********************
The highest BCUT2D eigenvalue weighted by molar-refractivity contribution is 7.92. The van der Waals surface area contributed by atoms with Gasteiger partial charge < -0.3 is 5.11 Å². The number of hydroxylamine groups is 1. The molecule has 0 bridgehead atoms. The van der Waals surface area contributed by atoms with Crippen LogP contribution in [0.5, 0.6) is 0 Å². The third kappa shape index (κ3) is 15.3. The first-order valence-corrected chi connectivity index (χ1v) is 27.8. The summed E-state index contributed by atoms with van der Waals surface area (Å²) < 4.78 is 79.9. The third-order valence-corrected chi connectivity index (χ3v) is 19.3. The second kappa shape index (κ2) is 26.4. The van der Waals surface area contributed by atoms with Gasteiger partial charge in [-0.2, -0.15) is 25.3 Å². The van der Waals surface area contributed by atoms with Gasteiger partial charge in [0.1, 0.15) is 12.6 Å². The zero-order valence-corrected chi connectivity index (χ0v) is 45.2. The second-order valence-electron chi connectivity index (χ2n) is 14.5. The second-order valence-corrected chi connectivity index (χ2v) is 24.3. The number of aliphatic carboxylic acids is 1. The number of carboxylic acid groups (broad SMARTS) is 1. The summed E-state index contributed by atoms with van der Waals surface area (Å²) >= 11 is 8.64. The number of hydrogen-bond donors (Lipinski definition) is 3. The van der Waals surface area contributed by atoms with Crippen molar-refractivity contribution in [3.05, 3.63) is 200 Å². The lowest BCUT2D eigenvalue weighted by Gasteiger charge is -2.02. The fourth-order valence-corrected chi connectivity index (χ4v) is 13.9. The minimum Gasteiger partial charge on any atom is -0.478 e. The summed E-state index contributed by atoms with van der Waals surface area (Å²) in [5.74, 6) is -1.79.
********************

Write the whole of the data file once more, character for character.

The highest BCUT2D eigenvalue weighted by molar-refractivity contribution is 7.92. The van der Waals surface area contributed by atoms with Gasteiger partial charge < -0.3 is 5.11 Å². The number of hydroxylamine groups is 1. The molecule has 0 bridgehead atoms. The van der Waals surface area contributed by atoms with Crippen LogP contribution in [0.5, 0.6) is 0 Å². The third kappa shape index (κ3) is 15.3. The first-order valence-corrected chi connectivity index (χ1v) is 27.8. The summed E-state index contributed by atoms with van der Waals surface area (Å²) < 4.78 is 79.9. The third-order valence-corrected chi connectivity index (χ3v) is 19.3. The second kappa shape index (κ2) is 26.4. The van der Waals surface area contributed by atoms with Gasteiger partial charge in [-0.2, -0.15) is 25.3 Å². The van der Waals surface area contributed by atoms with Gasteiger partial charge in [0.1, 0.15) is 12.6 Å². The zero-order valence-corrected chi connectivity index (χ0v) is 45.2. The second-order valence-electron chi connectivity index (χ2n) is 14.5. The second-order valence-corrected chi connectivity index (χ2v) is 24.3. The number of aliphatic carboxylic acids is 1. The number of carboxylic acid groups (broad SMARTS) is 1. The summed E-state index contributed by atoms with van der Waals surface area (Å²) >= 11 is 8.64. The number of hydrogen-bond donors (Lipinski definition) is 3. The van der Waals surface area contributed by atoms with Crippen molar-refractivity contribution in [3.05, 3.63) is 200 Å². The lowest BCUT2D eigenvalue weighted by Gasteiger charge is -2.02. The fourth-order valence-corrected chi connectivity index (χ4v) is 13.9. The minimum Gasteiger partial charge on any atom is -0.478 e. The summed E-state index contributed by atoms with van der Waals surface area (Å²) in [5.74, 6) is -1.79.